Jesus, help us to control our desires. May a thirst for knowing You and a longing to please You become our strongest passion, like it was for Mary Frances Housley.
Let me tell you a true story. MARY FRANCES HOUSLEY was born October 12, 1926 in Knoxville, Tennessee. She grew up in Fountain City and attended Central High School where she was a member of the Bowling Club, Science Club, and Glee Club, and a member of the honor society. She attended the University of Tennessee for one year but left to get married. She was soon divorced, then worked as an office assistant for doctors in Jacksonville, Florida. In 1950, she applied for a job as a stewardess, and was hired the next day. She and another stewardess, Peggy Egerton, found an apartment in Jacksonville. Mary Frances had acquired the nickname Frankie by now. Peggy recalled how Frankie was loving life and loving people. She truly was a loving person!
Frankie Housley was like Jesus. He loved us and showed it! On Saturday, January 13, 1951, Frankie called Peggy from the Jacksonville airport and said, "I've got to work. Some girls were sick." On Sunday, January 14, she was on National's Flight 83, a DC4, from Newark to Norfolk with an intermediate stop in Philadelphia. Rain and snow swirled around the slushy runway as they approached the Philadelphia airport. The 25 passengers and three-person crew landed on the 6,000-foot runway but overran it and plunged through a fence. The left wing was severed, high-octane fuel tanks ruptured and the fuel ignited. Frankie Housley wrestled open the cabin door and looked down at the ground 8 feet below. Women and children were screaming behind her. Down there was safety, and Frankie could have been the first to jump. Instead she went back to her passengers. Working swiftly she released the seatbelts of frantic passengers. She had no thought for herself, only for her passengers. She was absorbed in seeking their good and welfare.
Frankie Housley was like our Lord Jesus. Even in the hour of death, He had no selfish concern for Himself.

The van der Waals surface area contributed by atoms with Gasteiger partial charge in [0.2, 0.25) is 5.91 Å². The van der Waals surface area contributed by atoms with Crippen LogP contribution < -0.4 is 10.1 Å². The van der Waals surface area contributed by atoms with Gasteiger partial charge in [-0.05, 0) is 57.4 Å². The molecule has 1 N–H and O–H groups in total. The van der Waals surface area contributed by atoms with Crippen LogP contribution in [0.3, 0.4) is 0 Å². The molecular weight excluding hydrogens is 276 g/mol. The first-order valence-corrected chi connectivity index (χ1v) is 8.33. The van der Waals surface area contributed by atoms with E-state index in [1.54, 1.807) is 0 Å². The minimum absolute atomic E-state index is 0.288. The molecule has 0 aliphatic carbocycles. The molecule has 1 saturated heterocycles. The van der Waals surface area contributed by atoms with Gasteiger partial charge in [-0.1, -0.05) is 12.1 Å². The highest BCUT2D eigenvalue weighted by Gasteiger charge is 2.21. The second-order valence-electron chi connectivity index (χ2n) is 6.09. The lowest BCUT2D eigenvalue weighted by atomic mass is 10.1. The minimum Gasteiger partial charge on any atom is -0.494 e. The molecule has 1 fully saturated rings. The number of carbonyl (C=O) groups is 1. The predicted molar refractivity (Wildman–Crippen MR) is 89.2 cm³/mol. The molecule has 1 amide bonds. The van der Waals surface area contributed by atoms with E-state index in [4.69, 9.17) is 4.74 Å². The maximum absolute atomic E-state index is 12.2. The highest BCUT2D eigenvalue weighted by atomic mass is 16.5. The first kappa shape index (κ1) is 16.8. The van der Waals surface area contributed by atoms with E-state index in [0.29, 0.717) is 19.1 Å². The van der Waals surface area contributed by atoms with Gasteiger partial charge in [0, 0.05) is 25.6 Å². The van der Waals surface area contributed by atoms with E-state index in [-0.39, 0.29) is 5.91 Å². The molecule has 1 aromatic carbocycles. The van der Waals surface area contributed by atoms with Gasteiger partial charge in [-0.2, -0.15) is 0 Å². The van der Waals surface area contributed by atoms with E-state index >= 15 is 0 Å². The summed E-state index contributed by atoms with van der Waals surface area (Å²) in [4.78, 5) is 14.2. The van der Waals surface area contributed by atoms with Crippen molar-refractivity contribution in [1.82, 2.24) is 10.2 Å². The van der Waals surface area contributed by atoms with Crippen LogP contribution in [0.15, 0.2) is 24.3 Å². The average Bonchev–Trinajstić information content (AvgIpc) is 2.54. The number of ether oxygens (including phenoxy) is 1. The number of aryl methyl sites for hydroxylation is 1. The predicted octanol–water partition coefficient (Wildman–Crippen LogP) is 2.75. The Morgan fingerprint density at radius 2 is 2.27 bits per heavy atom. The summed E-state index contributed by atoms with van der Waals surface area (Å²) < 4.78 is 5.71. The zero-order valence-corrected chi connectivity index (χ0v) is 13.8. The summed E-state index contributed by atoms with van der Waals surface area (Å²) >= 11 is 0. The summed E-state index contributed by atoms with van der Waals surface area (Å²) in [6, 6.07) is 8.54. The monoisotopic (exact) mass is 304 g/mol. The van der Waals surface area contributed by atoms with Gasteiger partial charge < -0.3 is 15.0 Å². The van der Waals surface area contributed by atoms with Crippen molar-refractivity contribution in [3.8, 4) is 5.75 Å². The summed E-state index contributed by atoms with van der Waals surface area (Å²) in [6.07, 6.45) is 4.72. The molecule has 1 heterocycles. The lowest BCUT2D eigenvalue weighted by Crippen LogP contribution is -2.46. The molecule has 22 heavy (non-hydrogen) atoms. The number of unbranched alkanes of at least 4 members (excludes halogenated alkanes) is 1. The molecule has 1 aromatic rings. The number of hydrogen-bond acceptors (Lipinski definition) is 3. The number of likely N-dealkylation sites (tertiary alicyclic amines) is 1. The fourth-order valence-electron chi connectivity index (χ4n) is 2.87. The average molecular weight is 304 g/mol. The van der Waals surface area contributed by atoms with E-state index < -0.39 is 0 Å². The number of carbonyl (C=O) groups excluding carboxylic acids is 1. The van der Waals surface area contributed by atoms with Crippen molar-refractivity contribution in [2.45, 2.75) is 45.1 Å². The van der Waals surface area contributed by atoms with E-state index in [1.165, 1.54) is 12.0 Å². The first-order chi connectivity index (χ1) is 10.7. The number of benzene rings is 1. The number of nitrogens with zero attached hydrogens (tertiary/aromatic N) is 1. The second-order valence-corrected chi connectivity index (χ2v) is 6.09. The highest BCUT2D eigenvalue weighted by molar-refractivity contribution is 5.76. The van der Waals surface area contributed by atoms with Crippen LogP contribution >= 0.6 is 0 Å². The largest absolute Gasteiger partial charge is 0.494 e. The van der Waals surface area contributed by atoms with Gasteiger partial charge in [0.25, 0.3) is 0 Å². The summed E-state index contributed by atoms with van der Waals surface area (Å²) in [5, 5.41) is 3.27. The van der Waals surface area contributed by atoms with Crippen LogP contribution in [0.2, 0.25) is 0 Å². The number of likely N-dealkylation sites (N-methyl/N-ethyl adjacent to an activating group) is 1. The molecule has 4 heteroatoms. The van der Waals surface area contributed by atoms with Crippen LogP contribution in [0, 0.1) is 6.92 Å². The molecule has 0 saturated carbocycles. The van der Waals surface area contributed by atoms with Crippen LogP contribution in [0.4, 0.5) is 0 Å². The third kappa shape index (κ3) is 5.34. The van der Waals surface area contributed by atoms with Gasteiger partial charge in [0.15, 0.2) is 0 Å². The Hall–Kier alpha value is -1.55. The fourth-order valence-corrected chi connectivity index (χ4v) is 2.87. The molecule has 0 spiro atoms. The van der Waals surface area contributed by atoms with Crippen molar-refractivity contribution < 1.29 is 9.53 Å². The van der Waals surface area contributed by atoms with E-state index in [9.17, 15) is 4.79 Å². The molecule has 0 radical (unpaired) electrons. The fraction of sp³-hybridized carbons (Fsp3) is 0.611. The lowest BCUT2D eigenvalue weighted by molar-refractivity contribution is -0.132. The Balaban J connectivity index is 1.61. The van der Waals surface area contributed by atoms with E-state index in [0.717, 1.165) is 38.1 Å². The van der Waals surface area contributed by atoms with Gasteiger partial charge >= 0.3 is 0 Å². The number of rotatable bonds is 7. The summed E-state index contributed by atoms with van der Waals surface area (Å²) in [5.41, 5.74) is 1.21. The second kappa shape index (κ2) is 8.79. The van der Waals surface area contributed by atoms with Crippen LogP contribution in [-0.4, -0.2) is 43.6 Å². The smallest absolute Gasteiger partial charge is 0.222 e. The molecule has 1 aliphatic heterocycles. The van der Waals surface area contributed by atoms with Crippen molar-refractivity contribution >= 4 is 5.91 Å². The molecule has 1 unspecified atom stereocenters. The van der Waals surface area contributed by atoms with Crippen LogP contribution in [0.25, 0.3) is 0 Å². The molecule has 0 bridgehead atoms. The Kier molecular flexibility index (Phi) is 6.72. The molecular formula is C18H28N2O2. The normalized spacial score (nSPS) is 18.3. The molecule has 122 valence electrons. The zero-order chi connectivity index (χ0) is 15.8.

Frankie made 10 trips from the door into the cabin, guiding frightened passengers to the door and urging them to jump. Some were reluctant and she shoved them. The pilot and the co-pilot were out, unscathed and unburned, as were most of the passengers. She had not failed to do what had to be done for the good of her passengers. Jesus, despite the pain of judgment, did not fall short of what He needed to do either.
Let's get back to the story of Frankie Housley. Frankie Housley had made 10 trips into that burning plane... to help passengers get out. Then a passenger on the ground screamed, "My baby, my baby!" Somehow this passenger had left her baby behind on the plane. Flight attendant Frankie Housley turned back into the plane to find the baby, and that was the last time anyone saw her alive. When the debris cooled they found Frankie Housley's body over the 4 month-old baby she tried to rescue.
TIME magazine captioned her picture with these words, "She could have jumped." Saving lives in a burning airplane is a job for strong men in asbestos suits, not for pretty 24-year-old girls. But Mary Frances Housley went back into the flaming wreckage 11 times. [Frankie Housley, Wikipedia]
What made her do it? Simple! She thought about the needs of others instead of her own. What about you. Who are your attempting to rescue from the flames of Hell?
(From a sermon by Dennis Davidson, The Victory Accomplished, 6/28/2010)
Related Text Illustrations
Contributed by John Williams Iii on Apr 24, 2002
"Saint Columbia, a sixteenth-century Irish missionary, was sent to evangelize northern Scotland. The adventure was hazardous because of the Picts who occupied the area. Columbia and twelve men sailed to the nearby Island of Iona. The first thing that they did was to burn their boat. They were ...read more
Contributed by Brian La Croix on Apr 29, 2002
Last Tuesday, I went to listen to Dana Scott, sister of Rachel Scott, who was one of the students killed at Columbine High School. And one of the points of Miss Scott’s message was that we need to be more compassionate toward those who are not like us, such as the social rejects, or physically ...read more
Contributed by Martin Wiles on May 9, 2002
One of England’s greatest preachers, W. E. Sangster, in Let Me Command, said, “The easiest way to embarrass a congregation of twentieth century Christians is to ask them two simple questions. ‘When is the last time you ...read more
Contributed by Jerry Falwell on May 15, 2002
Bad news travels fast. Within two hours the whole world knew that President Kennedy had been killed, who killed him, where he was killed and how he was killed. Today, still half the world does not know the good news that Jesus died, where ...read more
Contributed by Jay Patton on May 16, 2002
In the summer of 1988 I found myself temporarily assigned to Camp Pendelton, California Marine Corps Base. I’d requested to go to search and rescue school and I had gotten my wish. Search and rescue, in case you didn’t know, is pretty much as it sounds. Whenever someone turns up missing, or an ...read more